I not only use all the brains that i have but all that i can borrow woodrow wilson
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I not only use all the brains that I have, but all that I can borrow. — Woodrow Wilson. An Introduction to Documentation, In-text Citations, and Framing. ENL 111, Dr. Vavra. What IS “Documentation”?.

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An introduction to documentation in text citations and framing

An Introduction to can borrow.Documentation, In-text Citations,and Framing

ENL 111, Dr. Vavra


What is documentation
What IS “Documentation”? can borrow.

“Documentation” denotes various formats for indicating in your writing where your source materials (articles, books, interviews, web pages, etc.) come from. In other words, “documentation” enables readers of your writing to find your sources.


The purposes of documentation
The Purposes of Documentation can borrow.

Documentation has four primary purposes, one negative, and three positive:

  • To avoid plagiarism,

  • To give credit where it is due,

  • To enable readers to find your sources, and

  • To add to your own credibility.


The formats of documentation
The Formats of Documentation can borrow.

We live in a free country. As a result, there is no one who can tell us the one right way to format documentation. As a result, there are several different formats for documenting sources.

(Don’t complain. If we want freedom, we need to pay for it.)


Formats for documentation 1
Formats for Documentation - 1 can borrow.

  • MLA (from the Modern Language Association)

  • APA (from the American Psychological Association)

  • Various formats in databases


Formats for documentation 2
Formats for Documentation - 2 can borrow.

We will be using the MLA format. In some courses you will be expected to use APA, but the differences between the two are mainly questions of what information goes where in the format. (We may look at the differences in a later class.)


The three parts of documentation
The Three Parts of Documentation can borrow.

  • Works Cited (and/or) Bibliography

  • In-text citations

  • Framing


Works cited or bibliography
Works Cited or Bibliography? can borrow.

  • A “Works Cited” is an alphabetical list of all the sources (works) that you cited (used) in your paper.

  • A “Bibliography” usually includes everything in the Works Cited, but also includes other sources that the writer believes are relevant to the topic.


Your works cited list
Your “Works Cited” List can borrow.

For Major Paper 2, I have given you the citations for your MLA “Works Cited” list in the notes to each of the four essays. Two of those entries are:

Perry, William G. “Examsmanship and the Liberal Arts.” Harvard University/Samuel Lipoff. n.d. Web. 23 June 2012.

Twain, Mark. “Corn-pone Opinions.” Famous American Essays. Ed. John J. Public. New York: Classic Books, Inc., 1954. 154-157. Print.


Your works cited list1
Your “Works Cited” List can borrow.

Note that a “Works Cited” list should be in alphabetical order. If a source has no author, use the first words in the entry (such as the title of the article). Do NOT use “Anonymous.”

If an entry begins with “A,” “An,” or “The,” ignore these words and use the second word in the entry.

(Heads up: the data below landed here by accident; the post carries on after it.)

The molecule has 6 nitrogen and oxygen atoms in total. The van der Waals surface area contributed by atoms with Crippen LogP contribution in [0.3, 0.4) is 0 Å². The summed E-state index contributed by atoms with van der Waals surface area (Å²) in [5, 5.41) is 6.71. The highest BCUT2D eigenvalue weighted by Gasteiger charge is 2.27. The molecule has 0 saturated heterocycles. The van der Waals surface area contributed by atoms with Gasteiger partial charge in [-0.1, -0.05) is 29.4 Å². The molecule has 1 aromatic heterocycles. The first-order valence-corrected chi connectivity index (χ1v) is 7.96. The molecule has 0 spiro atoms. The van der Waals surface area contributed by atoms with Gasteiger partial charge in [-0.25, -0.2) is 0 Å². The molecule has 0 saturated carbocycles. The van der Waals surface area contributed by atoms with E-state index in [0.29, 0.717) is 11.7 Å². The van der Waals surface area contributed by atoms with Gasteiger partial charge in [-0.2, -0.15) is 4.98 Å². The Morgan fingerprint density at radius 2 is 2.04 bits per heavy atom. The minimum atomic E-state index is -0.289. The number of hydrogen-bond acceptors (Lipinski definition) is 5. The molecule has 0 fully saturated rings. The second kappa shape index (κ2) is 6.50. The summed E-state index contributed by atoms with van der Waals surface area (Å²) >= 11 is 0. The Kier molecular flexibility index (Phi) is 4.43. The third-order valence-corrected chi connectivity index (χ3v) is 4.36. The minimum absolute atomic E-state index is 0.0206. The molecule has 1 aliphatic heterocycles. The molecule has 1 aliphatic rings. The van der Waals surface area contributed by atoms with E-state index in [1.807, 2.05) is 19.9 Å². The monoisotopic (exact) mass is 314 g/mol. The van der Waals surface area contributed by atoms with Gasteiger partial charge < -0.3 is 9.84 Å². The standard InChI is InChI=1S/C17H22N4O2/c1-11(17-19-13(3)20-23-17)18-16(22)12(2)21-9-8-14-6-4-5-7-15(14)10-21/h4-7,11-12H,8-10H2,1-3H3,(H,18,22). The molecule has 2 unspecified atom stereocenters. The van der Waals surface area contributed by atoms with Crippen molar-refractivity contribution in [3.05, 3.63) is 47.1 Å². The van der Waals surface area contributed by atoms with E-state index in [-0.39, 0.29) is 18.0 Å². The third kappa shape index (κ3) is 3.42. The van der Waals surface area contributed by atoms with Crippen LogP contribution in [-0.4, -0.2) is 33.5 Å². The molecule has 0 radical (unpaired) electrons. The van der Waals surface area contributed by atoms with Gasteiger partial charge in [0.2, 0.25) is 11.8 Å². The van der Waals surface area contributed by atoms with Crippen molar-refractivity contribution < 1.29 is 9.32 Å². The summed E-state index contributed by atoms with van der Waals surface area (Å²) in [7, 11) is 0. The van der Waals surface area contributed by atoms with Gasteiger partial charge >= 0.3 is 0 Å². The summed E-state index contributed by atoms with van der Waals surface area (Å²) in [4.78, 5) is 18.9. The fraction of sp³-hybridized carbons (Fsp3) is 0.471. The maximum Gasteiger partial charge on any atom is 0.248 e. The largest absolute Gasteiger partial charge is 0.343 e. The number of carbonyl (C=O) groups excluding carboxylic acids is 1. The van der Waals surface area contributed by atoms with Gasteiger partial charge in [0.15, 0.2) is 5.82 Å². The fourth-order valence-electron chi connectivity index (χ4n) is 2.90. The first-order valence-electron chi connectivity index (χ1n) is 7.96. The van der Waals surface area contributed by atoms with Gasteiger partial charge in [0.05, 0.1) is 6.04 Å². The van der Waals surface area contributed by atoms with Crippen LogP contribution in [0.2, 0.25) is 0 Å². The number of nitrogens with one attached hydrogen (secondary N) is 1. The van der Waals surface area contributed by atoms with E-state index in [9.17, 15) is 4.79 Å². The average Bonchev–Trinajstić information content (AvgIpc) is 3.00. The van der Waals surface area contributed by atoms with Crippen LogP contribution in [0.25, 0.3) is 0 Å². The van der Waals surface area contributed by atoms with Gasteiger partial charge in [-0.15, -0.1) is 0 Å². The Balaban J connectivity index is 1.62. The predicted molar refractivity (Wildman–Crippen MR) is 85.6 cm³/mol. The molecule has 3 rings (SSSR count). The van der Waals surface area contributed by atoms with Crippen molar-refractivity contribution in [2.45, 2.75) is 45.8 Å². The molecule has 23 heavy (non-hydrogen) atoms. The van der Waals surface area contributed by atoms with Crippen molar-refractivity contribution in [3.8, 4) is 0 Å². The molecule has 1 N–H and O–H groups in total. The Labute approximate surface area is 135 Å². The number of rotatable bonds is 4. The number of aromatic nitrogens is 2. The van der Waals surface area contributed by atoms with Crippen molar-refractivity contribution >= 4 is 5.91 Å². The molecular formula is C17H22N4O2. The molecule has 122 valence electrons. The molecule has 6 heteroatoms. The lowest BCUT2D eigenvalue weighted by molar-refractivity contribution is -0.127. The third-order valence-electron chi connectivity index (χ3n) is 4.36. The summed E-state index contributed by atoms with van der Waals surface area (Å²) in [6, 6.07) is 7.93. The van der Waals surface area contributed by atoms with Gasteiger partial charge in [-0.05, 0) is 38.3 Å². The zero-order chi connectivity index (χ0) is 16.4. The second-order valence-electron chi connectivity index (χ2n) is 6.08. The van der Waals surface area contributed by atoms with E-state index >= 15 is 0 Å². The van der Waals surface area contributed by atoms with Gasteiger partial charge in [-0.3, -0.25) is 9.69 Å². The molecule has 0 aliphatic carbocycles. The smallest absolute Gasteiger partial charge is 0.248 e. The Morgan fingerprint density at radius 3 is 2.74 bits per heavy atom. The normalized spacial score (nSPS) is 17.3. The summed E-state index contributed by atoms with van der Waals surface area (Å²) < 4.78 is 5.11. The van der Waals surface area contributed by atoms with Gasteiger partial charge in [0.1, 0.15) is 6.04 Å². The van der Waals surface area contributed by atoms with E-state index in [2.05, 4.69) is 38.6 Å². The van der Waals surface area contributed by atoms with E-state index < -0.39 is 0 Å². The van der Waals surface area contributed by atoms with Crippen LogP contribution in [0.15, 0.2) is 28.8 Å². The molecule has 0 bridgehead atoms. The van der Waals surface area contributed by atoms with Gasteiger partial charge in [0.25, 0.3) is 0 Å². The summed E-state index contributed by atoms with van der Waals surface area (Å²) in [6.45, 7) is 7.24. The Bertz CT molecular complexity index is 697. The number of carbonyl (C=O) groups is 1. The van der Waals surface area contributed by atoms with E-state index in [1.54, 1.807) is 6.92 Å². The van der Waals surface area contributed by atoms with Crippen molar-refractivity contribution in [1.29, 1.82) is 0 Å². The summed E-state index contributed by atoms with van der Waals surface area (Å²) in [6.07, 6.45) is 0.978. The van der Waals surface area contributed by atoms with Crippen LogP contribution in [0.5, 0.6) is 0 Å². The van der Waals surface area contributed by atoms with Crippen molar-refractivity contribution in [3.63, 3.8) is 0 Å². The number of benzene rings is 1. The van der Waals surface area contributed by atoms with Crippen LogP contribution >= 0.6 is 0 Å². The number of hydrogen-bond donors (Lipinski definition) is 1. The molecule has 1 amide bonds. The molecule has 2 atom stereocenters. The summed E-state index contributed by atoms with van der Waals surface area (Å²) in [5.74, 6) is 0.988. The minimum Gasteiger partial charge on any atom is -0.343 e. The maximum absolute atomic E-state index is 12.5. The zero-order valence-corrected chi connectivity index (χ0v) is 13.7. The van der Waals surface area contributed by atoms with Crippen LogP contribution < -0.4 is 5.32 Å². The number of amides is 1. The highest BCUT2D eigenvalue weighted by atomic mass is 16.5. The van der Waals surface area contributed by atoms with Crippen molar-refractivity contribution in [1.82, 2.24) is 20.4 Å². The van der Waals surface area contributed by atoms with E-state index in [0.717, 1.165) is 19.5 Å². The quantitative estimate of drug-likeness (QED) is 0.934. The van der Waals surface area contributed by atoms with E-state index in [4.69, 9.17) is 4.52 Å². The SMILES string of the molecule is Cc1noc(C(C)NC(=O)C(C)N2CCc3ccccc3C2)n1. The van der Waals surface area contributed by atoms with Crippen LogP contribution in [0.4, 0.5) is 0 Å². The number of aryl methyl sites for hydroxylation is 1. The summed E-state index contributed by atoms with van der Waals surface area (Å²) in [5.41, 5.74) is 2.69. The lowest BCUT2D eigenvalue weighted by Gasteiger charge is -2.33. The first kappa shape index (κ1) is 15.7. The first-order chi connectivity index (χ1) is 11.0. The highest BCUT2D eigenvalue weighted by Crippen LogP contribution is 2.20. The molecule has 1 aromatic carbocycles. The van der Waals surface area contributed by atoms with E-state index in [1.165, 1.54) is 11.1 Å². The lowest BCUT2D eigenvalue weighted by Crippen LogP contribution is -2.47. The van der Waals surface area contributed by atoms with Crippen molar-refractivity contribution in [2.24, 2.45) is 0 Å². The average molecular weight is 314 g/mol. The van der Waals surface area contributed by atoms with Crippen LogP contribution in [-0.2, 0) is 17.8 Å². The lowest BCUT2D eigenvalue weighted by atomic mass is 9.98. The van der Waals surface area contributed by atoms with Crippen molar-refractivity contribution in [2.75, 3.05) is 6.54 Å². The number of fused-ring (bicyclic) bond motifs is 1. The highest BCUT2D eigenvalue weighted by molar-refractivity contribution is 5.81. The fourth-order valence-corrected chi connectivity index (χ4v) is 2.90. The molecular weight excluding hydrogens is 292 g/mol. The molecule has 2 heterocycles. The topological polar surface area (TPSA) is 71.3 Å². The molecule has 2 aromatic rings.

The parts of a works cited citation
The Parts of a Works Cited Citation can borrow.

We will be working on making “Works Cited” lists later in this course. For this paper, you already have what you need. Here we will concentrate on in-text citations and framing.


In text citations
In-text Citations can borrow.

  • Your Works Cited tells your readers what sources you used, but it does not tell them where specific information in your paper came from.

  • To do that, you need to include citations in your text – they are called “in-text” citations.


An in text citation
An In-text Citation can borrow.

  • Suppose that the following were in a paragraph in a paper:

    Jennifer Crocker, a professor of psychology at Michigan, suggested that “In some cases, having an incremental theory might actually lead to dysfunctional behavior.” (Glenn 7).

  • In-text citations go in parentheses right after the end of the source material.


An in text citation1
An In-text Citation can borrow.

Jennifer Crocker, a professor of psychology at Michigan, suggested that “In some cases, having an incremental theory might actually lead to dysfunctional behavior.” (Glenn 7).

In-text citations should include just enough information to find the source in your Works Cited list, plus the page number on which that information is located.[Memorize this!] Thus, this citation directs us to find the source by Glenn in the Works Cited list. It also tells us that once we find that source, the given information is on page seven.


Page numbers in in text citation
Page Numbers in In-text Citation can borrow.

The only cases in which you do not need a page number are those in which the source is entirely on one page. (That information will be on the Works Cited list.)

For our purposes, if any other source does not have page numbers (such as web pages) number the pages of your print-out and use those page numbers.


Source markers in in text citations
Source Markers in In-text Citations can borrow.

If it is not indicated by a voice marker (which we will get to), the in-text citation should include the first words of the “Works Cited” entry for that source, plus the page number on which that information is found. For example – (Perry 36).


Source markers in in text citations1
Source Markers in In-text Citations can borrow.

A “voice marker” is a word or phrase that indicates the source of the information. If you use one, you just need the page number. For example:

According to William Perry, a “cow” is a person who just spits back facts. (36)